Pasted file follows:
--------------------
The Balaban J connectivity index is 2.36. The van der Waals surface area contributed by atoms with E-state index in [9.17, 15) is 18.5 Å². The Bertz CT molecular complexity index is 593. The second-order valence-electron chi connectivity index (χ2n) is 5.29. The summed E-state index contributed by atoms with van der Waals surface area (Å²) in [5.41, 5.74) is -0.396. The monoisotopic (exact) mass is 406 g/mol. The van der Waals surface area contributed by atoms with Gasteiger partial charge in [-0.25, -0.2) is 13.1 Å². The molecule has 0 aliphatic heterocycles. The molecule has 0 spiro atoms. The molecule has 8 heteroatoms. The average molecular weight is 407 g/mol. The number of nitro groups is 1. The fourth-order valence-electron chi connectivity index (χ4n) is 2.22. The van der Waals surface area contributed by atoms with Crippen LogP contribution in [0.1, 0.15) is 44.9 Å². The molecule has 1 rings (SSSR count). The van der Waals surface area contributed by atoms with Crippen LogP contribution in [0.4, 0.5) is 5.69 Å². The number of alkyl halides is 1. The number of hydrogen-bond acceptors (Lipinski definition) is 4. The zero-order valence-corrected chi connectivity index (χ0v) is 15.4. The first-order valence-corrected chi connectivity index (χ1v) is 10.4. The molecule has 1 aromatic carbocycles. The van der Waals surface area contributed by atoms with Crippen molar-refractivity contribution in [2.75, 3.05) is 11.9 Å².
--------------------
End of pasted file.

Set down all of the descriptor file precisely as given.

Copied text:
The Balaban J connectivity index is 2.36. The van der Waals surface area contributed by atoms with E-state index in [9.17, 15) is 18.5 Å². The Bertz CT molecular complexity index is 593. The second-order valence-electron chi connectivity index (χ2n) is 5.29. The summed E-state index contributed by atoms with van der Waals surface area (Å²) in [5.41, 5.74) is -0.396. The monoisotopic (exact) mass is 406 g/mol. The van der Waals surface area contributed by atoms with Gasteiger partial charge in [-0.25, -0.2) is 13.1 Å². The molecule has 0 aliphatic heterocycles. The molecule has 0 spiro atoms. The molecule has 8 heteroatoms. The average molecular weight is 407 g/mol. The number of nitro groups is 1. The fourth-order valence-electron chi connectivity index (χ4n) is 2.22. The van der Waals surface area contributed by atoms with Crippen LogP contribution in [0.1, 0.15) is 44.9 Å². The molecule has 1 rings (SSSR count). The van der Waals surface area contributed by atoms with Crippen LogP contribution in [0.4, 0.5) is 5.69 Å². The number of alkyl halides is 1. The number of hydrogen-bond acceptors (Lipinski definition) is 4. The zero-order valence-corrected chi connectivity index (χ0v) is 15.4. The first-order valence-corrected chi connectivity index (χ1v) is 10.4. The molecule has 1 aromatic carbocycles. The van der Waals surface area contributed by atoms with Crippen molar-refractivity contribution in [2.75, 3.05) is 11.9 Å².